Monday, August 19, 2013

Yasukuni Shrine

Thank you for watching. -S.Y.

A fellow Elliott School student, Alicia Rose, and I went to pay our respects at the Yasukuni Shrine. Alicia and I became interested in the Yasukuni Shrine after taking International Relations - East Asia with Professor Mochizuki last spring semester. 
Yasukuni Shrine: Alicia and I

August 15th has been a controversial date to visit Yasukuni Shrine since the enshrinement of the World War II Class A war criminals in 1978. More accurately, official visits started gaining attention after Prime Minister Nakasone visited Yasukuni Shrine in 1985 after publicly expressing his desire to move past postwar politics and raise the cap on defense expenditures above 1% of the GNP. Since then, both China and South Korea have expressed their dissatisfaction with Japan's unclear sense of remorse for their aggressive past. 
Main Hall of the Yasukuni Shrine
Chinreisha: The Spirit Pacifying Shrine established by head priest Tsukuba Fujimaro in 1965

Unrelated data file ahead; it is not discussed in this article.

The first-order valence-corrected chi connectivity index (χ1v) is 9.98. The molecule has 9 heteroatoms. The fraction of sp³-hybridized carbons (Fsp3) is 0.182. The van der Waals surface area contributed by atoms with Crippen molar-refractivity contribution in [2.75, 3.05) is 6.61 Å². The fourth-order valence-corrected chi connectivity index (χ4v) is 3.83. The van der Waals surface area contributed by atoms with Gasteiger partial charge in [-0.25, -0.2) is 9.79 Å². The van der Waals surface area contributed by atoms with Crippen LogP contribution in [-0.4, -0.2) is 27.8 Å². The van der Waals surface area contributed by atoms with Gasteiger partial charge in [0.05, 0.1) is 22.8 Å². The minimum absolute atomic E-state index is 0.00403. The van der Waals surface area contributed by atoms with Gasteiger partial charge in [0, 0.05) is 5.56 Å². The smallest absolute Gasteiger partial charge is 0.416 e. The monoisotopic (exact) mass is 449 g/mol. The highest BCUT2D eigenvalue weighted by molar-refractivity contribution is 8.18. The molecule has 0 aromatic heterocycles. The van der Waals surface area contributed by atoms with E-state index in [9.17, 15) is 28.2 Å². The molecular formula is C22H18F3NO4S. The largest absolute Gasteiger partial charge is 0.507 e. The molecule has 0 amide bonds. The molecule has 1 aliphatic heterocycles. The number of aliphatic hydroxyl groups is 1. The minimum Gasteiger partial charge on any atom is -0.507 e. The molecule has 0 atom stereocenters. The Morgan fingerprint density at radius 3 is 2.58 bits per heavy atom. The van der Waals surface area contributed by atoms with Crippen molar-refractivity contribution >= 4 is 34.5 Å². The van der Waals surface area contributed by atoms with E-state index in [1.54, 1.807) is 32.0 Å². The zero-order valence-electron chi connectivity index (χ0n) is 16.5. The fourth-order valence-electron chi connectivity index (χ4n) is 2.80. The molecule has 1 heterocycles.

Although many Prime Ministers of Japan avoided visits to Yasukuni Shrine in order to maintain peaceful relations with China and South Korea, Prime Minister Koizumi's 6 consecutive visits during his time in office reignited strong negative feelings.

On August 15, 2013, Prime Minister Abe Shinzo paid his respect for the war dead at Chidorigafuchi National Cemetery. 

I encourage those who are interested to read Professor Mochizuki's article titled The Yasukuni Shrine Conundrum: Japan's Contested Identity and Memory. It provides a holistic picture of the issue as well as many details I was unable to add.

Soohyun Yang
B.A. International Economics and Japanese Language and Literature 2014
Sigur Center 2013 Japanese Language Fellow
Sendagaya Japanese Institute, Japan

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